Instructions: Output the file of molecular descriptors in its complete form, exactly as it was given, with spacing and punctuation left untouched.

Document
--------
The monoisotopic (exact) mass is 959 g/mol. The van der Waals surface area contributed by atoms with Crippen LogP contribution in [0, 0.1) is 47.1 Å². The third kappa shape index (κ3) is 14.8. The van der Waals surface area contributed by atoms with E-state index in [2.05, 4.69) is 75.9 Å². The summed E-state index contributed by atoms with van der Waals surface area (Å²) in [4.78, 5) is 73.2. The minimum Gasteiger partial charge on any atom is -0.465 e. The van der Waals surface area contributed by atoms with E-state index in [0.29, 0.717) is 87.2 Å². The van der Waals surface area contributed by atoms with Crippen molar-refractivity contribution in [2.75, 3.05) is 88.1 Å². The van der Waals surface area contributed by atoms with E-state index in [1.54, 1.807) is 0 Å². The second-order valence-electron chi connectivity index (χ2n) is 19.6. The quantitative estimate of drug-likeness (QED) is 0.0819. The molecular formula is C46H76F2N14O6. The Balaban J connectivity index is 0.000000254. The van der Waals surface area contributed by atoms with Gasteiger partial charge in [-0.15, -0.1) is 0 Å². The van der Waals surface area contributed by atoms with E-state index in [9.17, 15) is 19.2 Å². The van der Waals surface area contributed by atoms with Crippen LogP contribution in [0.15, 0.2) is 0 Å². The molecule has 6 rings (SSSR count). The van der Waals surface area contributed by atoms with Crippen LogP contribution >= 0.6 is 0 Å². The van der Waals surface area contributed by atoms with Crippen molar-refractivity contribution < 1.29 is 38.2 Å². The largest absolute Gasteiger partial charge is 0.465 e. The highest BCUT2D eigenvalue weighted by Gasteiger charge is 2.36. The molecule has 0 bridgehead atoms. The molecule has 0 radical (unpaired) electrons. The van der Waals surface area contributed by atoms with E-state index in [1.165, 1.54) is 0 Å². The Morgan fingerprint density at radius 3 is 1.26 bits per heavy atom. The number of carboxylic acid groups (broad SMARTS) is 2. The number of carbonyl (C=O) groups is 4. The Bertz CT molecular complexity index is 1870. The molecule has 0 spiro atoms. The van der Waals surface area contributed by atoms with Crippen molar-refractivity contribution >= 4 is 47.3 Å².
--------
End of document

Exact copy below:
The monoisotopic (exact) mass is 959 g/mol. The van der Waals surface area contributed by atoms with Crippen LogP contribution in [0, 0.1) is 47.1 Å². The third kappa shape index (κ3) is 14.8. The van der Waals surface area contributed by atoms with E-state index in [2.05, 4.69) is 75.9 Å². The summed E-state index contributed by atoms with van der Waals surface area (Å²) in [4.78, 5) is 73.2. The minimum Gasteiger partial charge on any atom is -0.465 e. The van der Waals surface area contributed by atoms with E-state index in [0.29, 0.717) is 87.2 Å². The van der Waals surface area contributed by atoms with Crippen molar-refractivity contribution in [2.75, 3.05) is 88.1 Å². The van der Waals surface area contributed by atoms with E-state index in [1.54, 1.807) is 0 Å². The second-order valence-electron chi connectivity index (χ2n) is 19.6. The quantitative estimate of drug-likeness (QED) is 0.0819. The molecular formula is C46H76F2N14O6. The Balaban J connectivity index is 0.000000254. The van der Waals surface area contributed by atoms with Gasteiger partial charge in [-0.15, -0.1) is 0 Å². The van der Waals surface area contributed by atoms with E-state index in [9.17, 15) is 19.2 Å². The van der Waals surface area contributed by atoms with Crippen LogP contribution in [0.15, 0.2) is 0 Å². The molecule has 6 rings (SSSR count). The van der Waals surface area contributed by atoms with Crippen LogP contribution >= 0.6 is 0 Å². The van der Waals surface area contributed by atoms with Crippen molar-refractivity contribution < 1.29 is 38.2 Å². The largest absolute Gasteiger partial charge is 0.465 e. The highest BCUT2D eigenvalue weighted by Gasteiger charge is 2.36. The molecule has 0 bridgehead atoms. The molecule has 0 radical (unpaired) electrons. The van der Waals surface area contributed by atoms with E-state index in [1.165, 1.54) is 0 Å². The Morgan fingerprint density at radius 3 is 1.26 bits per heavy atom. The number of carboxylic acid groups (broad SMARTS) is 2. The number of carbonyl (C=O) groups is 4. The Bertz CT molecular complexity index is 1870. The molecule has 0 spiro atoms. The van der Waals surface area contributed by atoms with Crippen molar-refractivity contribution >= 4 is 47.3 Å².